Permafrost: The Northern Hemisphere’s Burping Cow

We normally think of methane as the result of agricultural practices, as cows produce it via bodily processes such as burping, but there is also another culprit behind methane emission. The thawing of permafrost in the northern hemisphere is emitting far more methane into the atmosphere than even cows do, which has contributed to the growing rapidity of global climate change. Examining the environmental circumstances that give rise to this, these implications become alarming — nearly one-fourth of the northern hemisphere is covered by permafrost, permanently frozen land that is filled with woody decay, bones, rocks, moss, and soil, among other things. It lies beneath wetlands, rivers, and in the tundra of Alaska and Siberia. It is packed with carbon, and according to NASA’s Carbon in Arctic Reservoirs Vulnerability Experiment, it holds around 227 gigatonnes of carbon, amounting to about one-third of the atmosphere’s current carbon levels. The ground has to remain below zero degrees Celsius for permafrost to exist, but it is currently only one or two degrees below freezing. Thus, the permafrost of the north has begun to thaw, thereby releasing carbon dioxide and methane into the atmosphere through fossil fuel combustion.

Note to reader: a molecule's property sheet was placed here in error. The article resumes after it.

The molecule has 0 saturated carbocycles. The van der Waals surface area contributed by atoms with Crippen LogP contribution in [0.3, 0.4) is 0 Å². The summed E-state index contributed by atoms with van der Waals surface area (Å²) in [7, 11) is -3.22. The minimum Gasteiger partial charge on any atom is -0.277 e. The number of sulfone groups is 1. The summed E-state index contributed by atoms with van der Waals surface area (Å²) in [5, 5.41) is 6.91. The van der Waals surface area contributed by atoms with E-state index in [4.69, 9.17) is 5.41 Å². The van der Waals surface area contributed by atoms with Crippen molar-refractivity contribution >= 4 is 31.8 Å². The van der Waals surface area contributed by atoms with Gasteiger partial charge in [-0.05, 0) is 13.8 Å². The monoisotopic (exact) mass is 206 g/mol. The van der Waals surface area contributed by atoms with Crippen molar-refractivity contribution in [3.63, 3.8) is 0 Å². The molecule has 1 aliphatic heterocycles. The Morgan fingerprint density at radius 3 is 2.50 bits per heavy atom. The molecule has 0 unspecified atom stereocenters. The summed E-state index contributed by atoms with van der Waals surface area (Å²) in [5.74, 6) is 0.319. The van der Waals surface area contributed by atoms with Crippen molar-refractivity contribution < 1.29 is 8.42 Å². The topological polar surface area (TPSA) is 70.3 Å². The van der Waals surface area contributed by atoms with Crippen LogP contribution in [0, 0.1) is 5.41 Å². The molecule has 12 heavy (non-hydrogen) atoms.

The three major greenhouse gases are methane, water vapor, and carbon dioxide. Releasing these greenhouse gases, especially methane, accelerates global climate change. Dr. James Hansen, the former director of the NASA Goddard Institute for space studies said, “The increasing greenhouse gases are like a blanket, they reduce the radiation to space, and the warming would then bring the planet back to energy balance except we keep adding more gases to the atmosphere.” Methane is much stronger than carbon dioxide, trapping twenty times the amount of heat. Kevin Schaefer of the National Ice and Snow Data Center said that, “It is like broccoli in your freezer. As long as the broccoli stays in the freezer, it’s going to be ok. But once you take it out of the freezer and put it in the fridge, it will thaw out and eventually decay.” This could exceed the amount of greenhouse gases that humans have already emitted into the atmosphere. The permafrost should naturally be colder near the surface, and warmer as you get deeper, but this has reversed, warming at the top. Some of this permafrost has been frozen for thousands of years, and this is the first time it is thawing. Dr. Vladimir Romanovsky, a professor at the University of Alaska, predicts that some of this permafrost could be thawed by 2070, because of the change in temperature at the base layer of the ground from -8 to -2 degrees celsius in the past 40 years.

The major issue with the thawing of permafrost is how it speeds up global warming, but some of the other effects include the collapsing of roads and houses; it has already created crater-like sinkholes. It affects the animals, plants, and people around it and will soon affect the earth as a whole. In order to keep the permafrost frozen, Alaska has started insulating its roads with polystyrene underneath the pavement; but that isn’t going to help this problem on a larger scale. Dr. Hansen explained that, “It would take about 600 billion dollars to remove just one year’s worth of emissions.” It is going to be expensive to face issues such as this, yet it is necessary to slow down global climate change.